Scientific and Central Projects

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CP1: Translational platform for PDAC models and drug response validation

Central Project 1 (CP1) aims at providing complementary and molecularly characterized preclinical PDAC models, which can be chosen and accessed for translational studies by all members of the consortium. To this end, we are setting up a platform for Patient-Derived Xenograft (PDX)-models, organoids and primary cells which are univocally derived from PDAC patients enrolled in the Molecular Pancreas Program (MolPAC) of the UMG. Subtype analyses in translational PDAC models and primary PDAC material from MolPAC patients comprise RNA-seq-based transcriptome analyses, multigene panel sequencing and immunohistochemical stainings.

Moreover, and as a structural measure for treatment studies performed in SP1-7as well as for future investigator-initiated clinical trials, CP1 establishes an in vitro therapy validation platform. This pre-clinical drug platform evaluates the subtype-specificity of therapeutic strategies targeting genome dynamics as identified in SP1-7 in a highly standardized and comparable manner and elucidates the most promising drug combinations for subtype-driven treatment strategies in PDAC.

Generation and molecular characterization of translational PDAC models: Primary PDAC from MolPAC patients will be utilized for the generation of translational PDAC models. Upon expansion and subtype characterization, models are provided to SP1-7 for mechanistic, functional and therapeutic studies. CP2 supports CP1 with data analysis and integration and the establishment of platforms for data storage and exchange.
Workflow of the in vitro therapy validation platform: We determine the ATP-content of PDAC cells, subject them to automated translucent microscopy (Celigo cytometer) and perform γH2AX- and TUNEL stainings to determine cell viability, cell proliferation and DNA damage/cell death, respectively.

Elisabeth Heßmann, Klinik für Gastroenterologie, gastrointestinale Onkologie und Endokrinologie
Matthias Dobbelstein, Institut für Molekulare Onkologie
Jochen Gaedcke, Klinik für Allgemein-, Viszeral- und Kinderchirurgie
Silke Kaulfuß & Prof. Dr. Bernd Wollnik, Institut für Humangenetik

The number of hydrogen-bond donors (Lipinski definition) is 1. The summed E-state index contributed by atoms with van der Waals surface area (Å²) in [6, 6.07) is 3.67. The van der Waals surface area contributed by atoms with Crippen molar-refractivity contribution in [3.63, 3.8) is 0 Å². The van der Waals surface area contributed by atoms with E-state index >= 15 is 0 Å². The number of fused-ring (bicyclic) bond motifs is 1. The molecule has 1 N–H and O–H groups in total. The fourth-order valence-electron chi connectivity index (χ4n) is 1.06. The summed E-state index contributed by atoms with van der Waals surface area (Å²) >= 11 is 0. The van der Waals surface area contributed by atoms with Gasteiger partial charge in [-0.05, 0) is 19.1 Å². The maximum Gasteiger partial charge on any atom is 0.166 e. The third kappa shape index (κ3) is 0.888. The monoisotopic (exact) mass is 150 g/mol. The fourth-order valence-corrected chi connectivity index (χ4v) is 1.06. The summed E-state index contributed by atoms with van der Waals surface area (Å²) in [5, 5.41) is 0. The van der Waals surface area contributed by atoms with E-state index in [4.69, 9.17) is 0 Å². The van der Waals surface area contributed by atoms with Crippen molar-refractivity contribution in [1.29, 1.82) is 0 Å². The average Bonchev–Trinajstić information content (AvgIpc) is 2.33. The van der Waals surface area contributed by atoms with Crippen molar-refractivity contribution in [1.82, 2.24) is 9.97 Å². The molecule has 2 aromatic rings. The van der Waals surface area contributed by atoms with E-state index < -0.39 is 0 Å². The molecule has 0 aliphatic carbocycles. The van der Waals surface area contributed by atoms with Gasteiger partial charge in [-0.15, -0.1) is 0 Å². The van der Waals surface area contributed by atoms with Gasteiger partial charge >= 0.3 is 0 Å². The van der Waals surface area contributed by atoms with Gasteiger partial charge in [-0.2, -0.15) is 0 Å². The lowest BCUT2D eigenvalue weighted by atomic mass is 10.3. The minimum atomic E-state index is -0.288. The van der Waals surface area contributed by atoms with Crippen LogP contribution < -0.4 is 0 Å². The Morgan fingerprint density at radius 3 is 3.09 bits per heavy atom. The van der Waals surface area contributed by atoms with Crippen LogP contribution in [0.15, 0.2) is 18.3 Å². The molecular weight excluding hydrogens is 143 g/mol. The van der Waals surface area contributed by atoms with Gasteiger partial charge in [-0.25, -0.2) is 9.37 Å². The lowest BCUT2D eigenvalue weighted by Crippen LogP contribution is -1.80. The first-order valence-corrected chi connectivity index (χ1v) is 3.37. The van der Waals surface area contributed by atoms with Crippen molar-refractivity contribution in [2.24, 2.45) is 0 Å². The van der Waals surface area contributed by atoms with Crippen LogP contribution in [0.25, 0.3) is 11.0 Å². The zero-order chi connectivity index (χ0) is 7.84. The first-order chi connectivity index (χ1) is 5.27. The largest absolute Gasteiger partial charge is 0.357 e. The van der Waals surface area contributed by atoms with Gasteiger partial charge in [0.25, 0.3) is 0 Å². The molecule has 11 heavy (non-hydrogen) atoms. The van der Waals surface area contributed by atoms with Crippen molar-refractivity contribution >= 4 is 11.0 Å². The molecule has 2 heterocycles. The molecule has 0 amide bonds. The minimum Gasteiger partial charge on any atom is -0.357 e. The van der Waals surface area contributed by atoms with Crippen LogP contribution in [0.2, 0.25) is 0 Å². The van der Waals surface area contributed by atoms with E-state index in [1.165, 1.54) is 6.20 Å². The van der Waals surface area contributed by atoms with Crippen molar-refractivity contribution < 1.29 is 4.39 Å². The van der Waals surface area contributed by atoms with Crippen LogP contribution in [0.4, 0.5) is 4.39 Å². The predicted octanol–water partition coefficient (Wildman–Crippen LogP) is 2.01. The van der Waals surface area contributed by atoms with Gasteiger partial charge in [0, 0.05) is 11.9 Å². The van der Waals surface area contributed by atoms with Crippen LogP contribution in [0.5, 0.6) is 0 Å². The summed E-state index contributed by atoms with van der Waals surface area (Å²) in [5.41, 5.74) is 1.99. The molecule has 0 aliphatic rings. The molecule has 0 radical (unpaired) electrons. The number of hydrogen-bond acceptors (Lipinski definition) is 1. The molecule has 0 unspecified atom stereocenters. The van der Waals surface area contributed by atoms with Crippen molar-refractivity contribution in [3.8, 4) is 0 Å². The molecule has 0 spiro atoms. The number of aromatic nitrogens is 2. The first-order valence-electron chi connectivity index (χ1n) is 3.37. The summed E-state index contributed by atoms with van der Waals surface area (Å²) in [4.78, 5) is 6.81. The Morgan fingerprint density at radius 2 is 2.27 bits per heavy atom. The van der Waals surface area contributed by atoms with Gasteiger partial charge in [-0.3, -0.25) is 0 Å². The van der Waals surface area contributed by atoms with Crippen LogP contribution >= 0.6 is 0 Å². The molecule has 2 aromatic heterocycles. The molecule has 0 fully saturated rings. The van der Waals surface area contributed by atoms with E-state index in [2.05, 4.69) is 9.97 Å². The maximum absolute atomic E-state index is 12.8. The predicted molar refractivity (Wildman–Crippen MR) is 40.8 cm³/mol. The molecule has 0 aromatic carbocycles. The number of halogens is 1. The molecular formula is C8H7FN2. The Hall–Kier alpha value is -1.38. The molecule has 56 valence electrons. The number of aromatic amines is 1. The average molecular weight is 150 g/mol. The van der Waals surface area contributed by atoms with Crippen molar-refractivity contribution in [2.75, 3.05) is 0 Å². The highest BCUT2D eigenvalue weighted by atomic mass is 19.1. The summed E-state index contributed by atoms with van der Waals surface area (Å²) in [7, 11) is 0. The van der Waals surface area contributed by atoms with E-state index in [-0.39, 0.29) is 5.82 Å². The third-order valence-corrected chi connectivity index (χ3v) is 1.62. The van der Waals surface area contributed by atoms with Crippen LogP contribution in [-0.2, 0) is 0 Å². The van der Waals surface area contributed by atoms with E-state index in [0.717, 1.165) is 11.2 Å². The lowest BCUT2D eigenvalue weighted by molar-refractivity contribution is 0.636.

Philipp Ströbel, Institut für Pathologie

Jennifer Appelhans (Institut für Pathologie)
Mark-Sebastian Bösherz (Institut für Pathologie)
Christin Kellner (AG Heßmann)
Waltraut Kopp (AG Heßmann)
Anna Magerhans (AG Dobbelstein)
Sercan Mercan (AG Ellenrieder)

Further information on the AG Heßmann, the Institut für Molekulare Onkologie and the Institut für Humangenetik is available on their respective websites.

CP2: Biomedical Informatics Support Platform (BISP)

1. Initial consulting for the NGS experiment 2. Samples are registered in SEEK and a first sample QC report is generated. 3. NGS-libraries are performed according to SOPs defined for the CRU 5002 and a second library QC is generated. 4. Samples are sequenced on the Illumina platform according to standards defined for the CRU 5002. 5. Data preprocessing is performed using bcl2fastq including demultiplexing and trimming and a third data QC is generated and stored in SEEK. 6. Generated data and reports are available for the members of the CRU 5002 on the SEEK platform. 7. CP2 supports the analysis of the NGS data.

In the framework of the CRU 5002 the Biomedical Informatics Support Platform (BISP) of CP2 is responsible for providing IT structures, bioinformatic methods and pipelines to store, analyse and integrate the numerous phenotypic, genomic and functional data generated in SP1-7 and CP1. Further, the data of the CRU is merged and analyzed in the context of the comprehensive clinical annotations gathered in the MolPAC program.

In this central project, Next-Generation-Sequencing studies and transcriptome analyses are performed on a central platform for all genomic analyses required throughout the consortium as well as for translational PDAC models established in CP1.

In addition, CP2 offers statistical consulting to all scientific sub projects for the meaningful planning and execution of their genomic experiments. CP2 is responsible for the execution of comprehensive bioinformatic analyses and the qualified interpretation of genomic data.